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Nat Rev Urol. 2009 Aug;6(8):440-8. doi: 10.1038/nrurol.2009.124. Epub 2009 Jul 14.

Ureteral stent symptoms and associated infections: a biomaterials perspective.

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  • 1Department of Urologic Sciences, University of British Columbia, Vancouver, Canada.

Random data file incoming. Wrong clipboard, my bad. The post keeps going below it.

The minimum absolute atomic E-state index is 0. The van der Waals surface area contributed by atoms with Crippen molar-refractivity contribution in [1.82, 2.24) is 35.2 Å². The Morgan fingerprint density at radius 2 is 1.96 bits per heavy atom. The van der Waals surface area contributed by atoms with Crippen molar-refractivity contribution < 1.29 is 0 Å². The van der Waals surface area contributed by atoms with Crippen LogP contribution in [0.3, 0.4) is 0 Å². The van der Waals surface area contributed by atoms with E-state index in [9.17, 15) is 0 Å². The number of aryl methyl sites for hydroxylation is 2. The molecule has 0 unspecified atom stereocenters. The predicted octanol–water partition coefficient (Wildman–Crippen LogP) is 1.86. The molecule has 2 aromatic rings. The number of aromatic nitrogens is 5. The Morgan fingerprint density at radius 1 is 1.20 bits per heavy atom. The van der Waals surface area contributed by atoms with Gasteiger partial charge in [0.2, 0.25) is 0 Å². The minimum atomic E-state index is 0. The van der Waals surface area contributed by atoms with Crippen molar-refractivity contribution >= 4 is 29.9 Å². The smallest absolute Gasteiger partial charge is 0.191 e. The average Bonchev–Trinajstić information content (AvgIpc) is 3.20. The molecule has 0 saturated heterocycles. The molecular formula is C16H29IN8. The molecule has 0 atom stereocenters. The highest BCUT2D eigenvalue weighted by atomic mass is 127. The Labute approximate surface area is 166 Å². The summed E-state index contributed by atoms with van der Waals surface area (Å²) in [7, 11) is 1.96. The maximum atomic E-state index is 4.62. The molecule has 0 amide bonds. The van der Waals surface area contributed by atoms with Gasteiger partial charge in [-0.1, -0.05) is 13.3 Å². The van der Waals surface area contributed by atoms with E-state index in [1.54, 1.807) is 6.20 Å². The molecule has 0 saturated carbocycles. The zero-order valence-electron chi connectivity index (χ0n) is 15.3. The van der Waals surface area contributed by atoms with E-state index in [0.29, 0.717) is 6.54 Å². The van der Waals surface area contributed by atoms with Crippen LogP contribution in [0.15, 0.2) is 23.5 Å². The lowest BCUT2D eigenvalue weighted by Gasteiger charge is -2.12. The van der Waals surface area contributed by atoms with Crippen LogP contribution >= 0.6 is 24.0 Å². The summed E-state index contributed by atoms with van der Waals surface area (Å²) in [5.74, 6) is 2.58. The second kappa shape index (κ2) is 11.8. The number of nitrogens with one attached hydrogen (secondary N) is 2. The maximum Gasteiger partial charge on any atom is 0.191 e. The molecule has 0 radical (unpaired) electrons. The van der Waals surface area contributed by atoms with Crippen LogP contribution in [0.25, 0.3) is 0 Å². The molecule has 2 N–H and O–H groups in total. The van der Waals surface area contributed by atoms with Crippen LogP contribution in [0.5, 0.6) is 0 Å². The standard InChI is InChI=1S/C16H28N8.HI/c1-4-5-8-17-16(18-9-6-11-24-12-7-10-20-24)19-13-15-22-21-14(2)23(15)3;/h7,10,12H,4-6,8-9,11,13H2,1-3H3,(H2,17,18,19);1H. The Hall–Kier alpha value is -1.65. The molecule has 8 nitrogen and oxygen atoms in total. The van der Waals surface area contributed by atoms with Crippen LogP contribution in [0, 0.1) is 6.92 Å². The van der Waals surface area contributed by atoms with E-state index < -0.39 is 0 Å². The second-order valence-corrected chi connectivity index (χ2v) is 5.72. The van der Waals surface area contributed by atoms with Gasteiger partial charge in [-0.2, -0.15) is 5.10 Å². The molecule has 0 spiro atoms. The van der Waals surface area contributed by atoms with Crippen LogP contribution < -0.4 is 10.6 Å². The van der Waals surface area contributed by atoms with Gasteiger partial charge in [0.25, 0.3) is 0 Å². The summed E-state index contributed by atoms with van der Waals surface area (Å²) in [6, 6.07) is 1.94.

Ureteral stents are commonly used in the field of urology, and, given their indwelling nature, are often a nidus for infection and a cause of discomfort. To minimize symptoms, the urologic surgeon should first consider whether a stent needs to be placed at all. Softer stents do not seem to improve patient comfort. Stents that are too long, specifically those that cross the midline of the bladder, significantly increase the frequency of stent-related symptoms. Administering alpha blockers while the stent is indwelling can reduce these symptoms. Antibiotic prophylaxis or concomitant antibiotic administration does not seem to reduce the incidence of stent-related urinary tract infection. At present, drug-eluting stents have shown the most promise for inhibiting bacterial adhesion and biofilm formation. Future stent designs that maintain drainage of the kidney and ureter while minimizing inflammation and contact with the urothelium will improve patient outcomes. By better understanding the basic pathways of bacterial adhesion to biomaterials, new stents and medications that target these mechanisms can be developed to eliminate bacterial adhesion and infection in patients with ureteral stents.

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